Subject: I have found a CD that I think you would enjoy
|R. Strauss, Reiner, Cso|
Symphonia Domestica / Bourgeois Gentilhomme
Listen to Samples
More great Reiner/R. Strauss/Chicago performances!
(5 out of 5 stars)
"Strauss' "Symphonia Domestica" (Domestic Symphony) is a piece that is not played all that often by the world's symphony orchestras. Not only is this difficult music to play, but the subject matter doesn't exactly lend itself to large orchestra treatment. At this point in his life, Strauss, already financially successful as a composer and musician, decided to take time out from inspiration by literary and historical subjects for his compositions to that of his family, which is why this is called the "Symphonia Domestica." Reiner and Chicago make something of this music, both artistically and technically, and the result is a product worth listening to from time to time. Sound on this 1957 recording is very good.Strauss wrote music for an operatic adaptation of Moliere's comedy, "Le Bourgeois Gentilhomme" on a collaboration with Hugo von Hoffmansthal in 1912, and adapted a suite from that music in 1918. Recorded at about the same time as the "Elektra" excerpts, this recording has exceptional sound, about the best that Mohr/Layton ever gave Reiner and Chicago. Listen to the coda of "Entrance of Cleonte." Reiner makes the 40-piece orchestra in the coda sound twice its size or larger!"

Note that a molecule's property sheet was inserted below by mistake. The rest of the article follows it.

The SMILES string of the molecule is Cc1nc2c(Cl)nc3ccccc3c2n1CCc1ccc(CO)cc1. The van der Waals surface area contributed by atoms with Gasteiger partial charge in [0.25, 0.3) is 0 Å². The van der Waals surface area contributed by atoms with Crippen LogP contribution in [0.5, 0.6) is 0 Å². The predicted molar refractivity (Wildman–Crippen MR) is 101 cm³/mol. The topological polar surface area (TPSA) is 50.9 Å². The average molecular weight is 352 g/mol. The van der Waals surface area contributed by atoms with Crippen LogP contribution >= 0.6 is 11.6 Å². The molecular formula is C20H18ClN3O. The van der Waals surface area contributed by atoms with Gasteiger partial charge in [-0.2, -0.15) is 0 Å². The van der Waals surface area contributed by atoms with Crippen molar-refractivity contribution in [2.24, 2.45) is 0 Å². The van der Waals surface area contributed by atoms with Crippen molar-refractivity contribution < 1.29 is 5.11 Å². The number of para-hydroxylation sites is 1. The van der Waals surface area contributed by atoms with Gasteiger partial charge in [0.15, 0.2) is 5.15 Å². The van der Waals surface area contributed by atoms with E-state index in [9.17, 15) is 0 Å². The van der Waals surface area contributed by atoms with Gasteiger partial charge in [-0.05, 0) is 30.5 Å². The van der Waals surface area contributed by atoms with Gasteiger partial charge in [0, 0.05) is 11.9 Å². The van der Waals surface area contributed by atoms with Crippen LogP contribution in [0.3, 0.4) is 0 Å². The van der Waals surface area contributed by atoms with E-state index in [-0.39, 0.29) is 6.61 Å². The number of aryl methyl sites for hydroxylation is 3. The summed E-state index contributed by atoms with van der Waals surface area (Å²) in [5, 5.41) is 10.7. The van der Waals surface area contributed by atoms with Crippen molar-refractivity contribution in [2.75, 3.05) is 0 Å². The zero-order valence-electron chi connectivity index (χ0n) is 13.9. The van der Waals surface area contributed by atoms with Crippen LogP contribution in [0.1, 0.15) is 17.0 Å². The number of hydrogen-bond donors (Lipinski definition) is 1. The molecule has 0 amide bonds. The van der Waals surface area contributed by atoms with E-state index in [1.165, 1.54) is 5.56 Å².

Still the one.
Howard G Brown | Port St. Lucie, FL USA | 12/30/2005
(5 out of 5 stars)
"I was given the mono lp recording of this issue, along with several other RCAs, by an uncle 'in the business' back in the 1950s. It was my introduction to Richard Strauss; one could ask for a better introduction, but you would not have convinced me of that at the time. I really loved this recording, and I still do in this new incarnation. It is all the more valuable with the inclusion of the other Strauss pieces on the disc -- far preferrable in my opinion to the Strauss-Wagner collection on the von Karajan EMI recording.
As for the sound, I think RCA got it right the first time with their minimal setup. This sounds like a recording of a great orchestra in its hall, rather than the souped up soundtrack for a wide-screen, action-packed Hollywood movie (whether from Cleveland, Dresden or Berlin). There is plenty of clarity and just enough detail -- within the overall impression of warmth and brilliance -- to hold one's attention through the span of Strauss' day in the life.
Welcome home, my dear.